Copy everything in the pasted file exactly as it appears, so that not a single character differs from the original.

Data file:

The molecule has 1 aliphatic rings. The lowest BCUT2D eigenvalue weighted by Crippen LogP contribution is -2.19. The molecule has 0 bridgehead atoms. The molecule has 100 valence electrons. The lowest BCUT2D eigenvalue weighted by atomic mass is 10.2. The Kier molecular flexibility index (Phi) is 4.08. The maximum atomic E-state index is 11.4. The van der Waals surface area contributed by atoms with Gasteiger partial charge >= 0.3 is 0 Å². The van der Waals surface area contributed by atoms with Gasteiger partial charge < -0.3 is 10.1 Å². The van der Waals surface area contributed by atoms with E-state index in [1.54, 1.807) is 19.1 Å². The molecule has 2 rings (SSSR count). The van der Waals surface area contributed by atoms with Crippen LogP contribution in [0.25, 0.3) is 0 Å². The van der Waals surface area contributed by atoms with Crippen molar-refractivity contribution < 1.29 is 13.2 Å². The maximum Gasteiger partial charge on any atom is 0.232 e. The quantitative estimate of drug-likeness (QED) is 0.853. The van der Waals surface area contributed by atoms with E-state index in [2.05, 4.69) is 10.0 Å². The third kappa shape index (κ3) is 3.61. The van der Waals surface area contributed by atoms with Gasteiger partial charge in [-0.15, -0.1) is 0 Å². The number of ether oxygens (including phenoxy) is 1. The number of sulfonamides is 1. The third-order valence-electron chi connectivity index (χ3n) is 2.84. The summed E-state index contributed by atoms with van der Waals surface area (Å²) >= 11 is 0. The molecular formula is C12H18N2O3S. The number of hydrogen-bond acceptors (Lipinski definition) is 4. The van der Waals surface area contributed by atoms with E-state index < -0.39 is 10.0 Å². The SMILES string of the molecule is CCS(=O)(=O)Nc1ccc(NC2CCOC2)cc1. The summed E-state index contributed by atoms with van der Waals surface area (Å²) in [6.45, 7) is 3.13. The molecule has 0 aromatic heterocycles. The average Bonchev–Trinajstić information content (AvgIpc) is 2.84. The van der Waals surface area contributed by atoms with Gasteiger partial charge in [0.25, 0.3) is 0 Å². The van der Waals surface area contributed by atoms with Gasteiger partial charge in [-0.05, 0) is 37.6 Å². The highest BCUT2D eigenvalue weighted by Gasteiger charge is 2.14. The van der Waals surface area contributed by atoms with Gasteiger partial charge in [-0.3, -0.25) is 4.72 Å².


The molecule has 1 aliphatic rings. The lowest BCUT2D eigenvalue weighted by Crippen LogP contribution is -2.19. The molecule has 0 bridgehead atoms. The molecule has 100 valence electrons. The lowest BCUT2D eigenvalue weighted by atomic mass is 10.2. The Kier molecular flexibility index (Phi) is 4.08. The maximum atomic E-state index is 11.4. The van der Waals surface area contributed by atoms with Gasteiger partial charge >= 0.3 is 0 Å². The van der Waals surface area contributed by atoms with Gasteiger partial charge < -0.3 is 10.1 Å². The van der Waals surface area contributed by atoms with E-state index in [1.54, 1.807) is 19.1 Å². The molecule has 2 rings (SSSR count). The van der Waals surface area contributed by atoms with Crippen LogP contribution in [0.25, 0.3) is 0 Å². The van der Waals surface area contributed by atoms with Crippen molar-refractivity contribution < 1.29 is 13.2 Å². The maximum Gasteiger partial charge on any atom is 0.232 e. The quantitative estimate of drug-likeness (QED) is 0.853. The van der Waals surface area contributed by atoms with E-state index in [2.05, 4.69) is 10.0 Å². The third kappa shape index (κ3) is 3.61. The van der Waals surface area contributed by atoms with Gasteiger partial charge in [-0.15, -0.1) is 0 Å². The number of ether oxygens (including phenoxy) is 1. The number of sulfonamides is 1. The third-order valence-electron chi connectivity index (χ3n) is 2.84. The summed E-state index contributed by atoms with van der Waals surface area (Å²) >= 11 is 0. The molecular formula is C12H18N2O3S. The number of hydrogen-bond acceptors (Lipinski definition) is 4. The van der Waals surface area contributed by atoms with E-state index < -0.39 is 10.0 Å². The SMILES string of the molecule is CCS(=O)(=O)Nc1ccc(NC2CCOC2)cc1. The summed E-state index contributed by atoms with van der Waals surface area (Å²) in [6.45, 7) is 3.13. The molecule has 0 aromatic heterocycles. The average Bonchev–Trinajstić information content (AvgIpc) is 2.84. The van der Waals surface area contributed by atoms with Gasteiger partial charge in [0.25, 0.3) is 0 Å². The van der Waals surface area contributed by atoms with Gasteiger partial charge in [-0.05, 0) is 37.6 Å². The highest BCUT2D eigenvalue weighted by Gasteiger charge is 2.14. The van der Waals surface area contributed by atoms with Gasteiger partial charge in [-0.3, -0.25) is 4.72 Å².